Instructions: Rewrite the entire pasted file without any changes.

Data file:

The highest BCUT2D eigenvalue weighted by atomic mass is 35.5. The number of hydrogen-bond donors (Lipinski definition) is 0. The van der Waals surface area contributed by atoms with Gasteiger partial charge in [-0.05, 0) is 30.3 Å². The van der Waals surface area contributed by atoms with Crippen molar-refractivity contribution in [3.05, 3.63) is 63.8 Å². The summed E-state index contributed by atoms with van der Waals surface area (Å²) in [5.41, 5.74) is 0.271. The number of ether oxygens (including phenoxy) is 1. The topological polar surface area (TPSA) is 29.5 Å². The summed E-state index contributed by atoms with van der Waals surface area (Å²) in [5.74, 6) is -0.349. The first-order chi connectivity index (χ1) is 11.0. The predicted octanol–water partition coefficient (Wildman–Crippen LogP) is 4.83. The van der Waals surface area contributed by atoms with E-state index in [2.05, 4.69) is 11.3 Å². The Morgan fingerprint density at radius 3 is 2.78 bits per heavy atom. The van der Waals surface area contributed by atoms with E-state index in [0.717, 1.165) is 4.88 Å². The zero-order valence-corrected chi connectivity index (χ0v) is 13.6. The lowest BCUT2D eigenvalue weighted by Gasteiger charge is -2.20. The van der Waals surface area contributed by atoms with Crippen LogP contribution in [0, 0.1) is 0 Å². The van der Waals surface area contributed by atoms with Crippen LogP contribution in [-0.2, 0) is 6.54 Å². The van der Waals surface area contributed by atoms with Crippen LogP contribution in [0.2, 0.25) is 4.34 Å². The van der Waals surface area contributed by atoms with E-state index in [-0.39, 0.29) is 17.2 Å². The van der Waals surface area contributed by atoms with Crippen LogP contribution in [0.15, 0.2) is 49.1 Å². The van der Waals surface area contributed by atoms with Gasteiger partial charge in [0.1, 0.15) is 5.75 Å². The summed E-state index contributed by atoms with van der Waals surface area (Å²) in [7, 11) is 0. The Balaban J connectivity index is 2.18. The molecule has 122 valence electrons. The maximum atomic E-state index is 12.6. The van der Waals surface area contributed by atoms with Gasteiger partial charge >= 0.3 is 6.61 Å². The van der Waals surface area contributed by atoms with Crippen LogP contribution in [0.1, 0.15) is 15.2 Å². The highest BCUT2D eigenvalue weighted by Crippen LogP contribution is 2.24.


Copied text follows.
The highest BCUT2D eigenvalue weighted by atomic mass is 35.5. The number of hydrogen-bond donors (Lipinski definition) is 0. The van der Waals surface area contributed by atoms with Gasteiger partial charge in [-0.05, 0) is 30.3 Å². The van der Waals surface area contributed by atoms with Crippen molar-refractivity contribution in [3.05, 3.63) is 63.8 Å². The summed E-state index contributed by atoms with van der Waals surface area (Å²) in [5.41, 5.74) is 0.271. The number of ether oxygens (including phenoxy) is 1. The topological polar surface area (TPSA) is 29.5 Å². The summed E-state index contributed by atoms with van der Waals surface area (Å²) in [5.74, 6) is -0.349. The first-order chi connectivity index (χ1) is 11.0. The predicted octanol–water partition coefficient (Wildman–Crippen LogP) is 4.83. The van der Waals surface area contributed by atoms with E-state index in [2.05, 4.69) is 11.3 Å². The Morgan fingerprint density at radius 3 is 2.78 bits per heavy atom. The van der Waals surface area contributed by atoms with E-state index in [0.717, 1.165) is 4.88 Å². The zero-order valence-corrected chi connectivity index (χ0v) is 13.6. The lowest BCUT2D eigenvalue weighted by Gasteiger charge is -2.20. The van der Waals surface area contributed by atoms with Crippen LogP contribution in [0, 0.1) is 0 Å². The van der Waals surface area contributed by atoms with Crippen LogP contribution in [-0.2, 0) is 6.54 Å². The van der Waals surface area contributed by atoms with Crippen LogP contribution in [0.2, 0.25) is 4.34 Å². The van der Waals surface area contributed by atoms with E-state index in [-0.39, 0.29) is 17.2 Å². The van der Waals surface area contributed by atoms with Crippen LogP contribution in [0.15, 0.2) is 49.1 Å². The van der Waals surface area contributed by atoms with Gasteiger partial charge in [0.1, 0.15) is 5.75 Å². The summed E-state index contributed by atoms with van der Waals surface area (Å²) in [7, 11) is 0. The Balaban J connectivity index is 2.18. The molecule has 122 valence electrons. The maximum atomic E-state index is 12.6. The van der Waals surface area contributed by atoms with Gasteiger partial charge >= 0.3 is 6.61 Å². The van der Waals surface area contributed by atoms with Crippen LogP contribution in [0.1, 0.15) is 15.2 Å². The highest BCUT2D eigenvalue weighted by Crippen LogP contribution is 2.24.